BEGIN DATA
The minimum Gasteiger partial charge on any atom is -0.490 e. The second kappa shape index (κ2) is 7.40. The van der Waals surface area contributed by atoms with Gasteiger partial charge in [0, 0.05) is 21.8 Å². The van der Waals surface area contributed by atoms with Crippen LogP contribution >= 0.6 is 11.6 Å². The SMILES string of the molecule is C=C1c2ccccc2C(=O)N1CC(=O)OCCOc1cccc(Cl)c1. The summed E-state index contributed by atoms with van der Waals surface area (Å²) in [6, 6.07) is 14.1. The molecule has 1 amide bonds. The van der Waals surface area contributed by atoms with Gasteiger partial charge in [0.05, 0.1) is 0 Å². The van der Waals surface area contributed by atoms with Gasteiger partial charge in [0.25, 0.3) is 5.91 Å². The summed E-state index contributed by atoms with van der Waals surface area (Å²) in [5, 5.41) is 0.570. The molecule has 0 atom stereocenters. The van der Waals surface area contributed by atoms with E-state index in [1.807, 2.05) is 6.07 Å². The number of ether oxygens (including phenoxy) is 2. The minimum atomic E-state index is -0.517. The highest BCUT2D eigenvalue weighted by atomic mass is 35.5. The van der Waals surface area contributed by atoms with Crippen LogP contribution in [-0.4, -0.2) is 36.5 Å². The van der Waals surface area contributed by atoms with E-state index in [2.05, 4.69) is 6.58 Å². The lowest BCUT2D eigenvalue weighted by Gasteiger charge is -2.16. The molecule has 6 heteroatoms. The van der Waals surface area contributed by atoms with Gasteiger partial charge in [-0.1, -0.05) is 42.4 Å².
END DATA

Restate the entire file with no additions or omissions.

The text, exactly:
The minimum Gasteiger partial charge on any atom is -0.490 e. The second kappa shape index (κ2) is 7.40. The van der Waals surface area contributed by atoms with Gasteiger partial charge in [0, 0.05) is 21.8 Å². The van der Waals surface area contributed by atoms with Crippen LogP contribution >= 0.6 is 11.6 Å². The SMILES string of the molecule is C=C1c2ccccc2C(=O)N1CC(=O)OCCOc1cccc(Cl)c1. The summed E-state index contributed by atoms with van der Waals surface area (Å²) in [6, 6.07) is 14.1. The molecule has 1 amide bonds. The van der Waals surface area contributed by atoms with Gasteiger partial charge in [0.05, 0.1) is 0 Å². The van der Waals surface area contributed by atoms with Gasteiger partial charge in [0.25, 0.3) is 5.91 Å². The summed E-state index contributed by atoms with van der Waals surface area (Å²) in [5, 5.41) is 0.570. The molecule has 0 atom stereocenters. The van der Waals surface area contributed by atoms with E-state index in [1.807, 2.05) is 6.07 Å². The number of ether oxygens (including phenoxy) is 2. The minimum atomic E-state index is -0.517. The highest BCUT2D eigenvalue weighted by atomic mass is 35.5. The van der Waals surface area contributed by atoms with Crippen LogP contribution in [-0.4, -0.2) is 36.5 Å². The van der Waals surface area contributed by atoms with E-state index in [2.05, 4.69) is 6.58 Å². The lowest BCUT2D eigenvalue weighted by Gasteiger charge is -2.16. The molecule has 6 heteroatoms. The van der Waals surface area contributed by atoms with Gasteiger partial charge in [-0.1, -0.05) is 42.4 Å².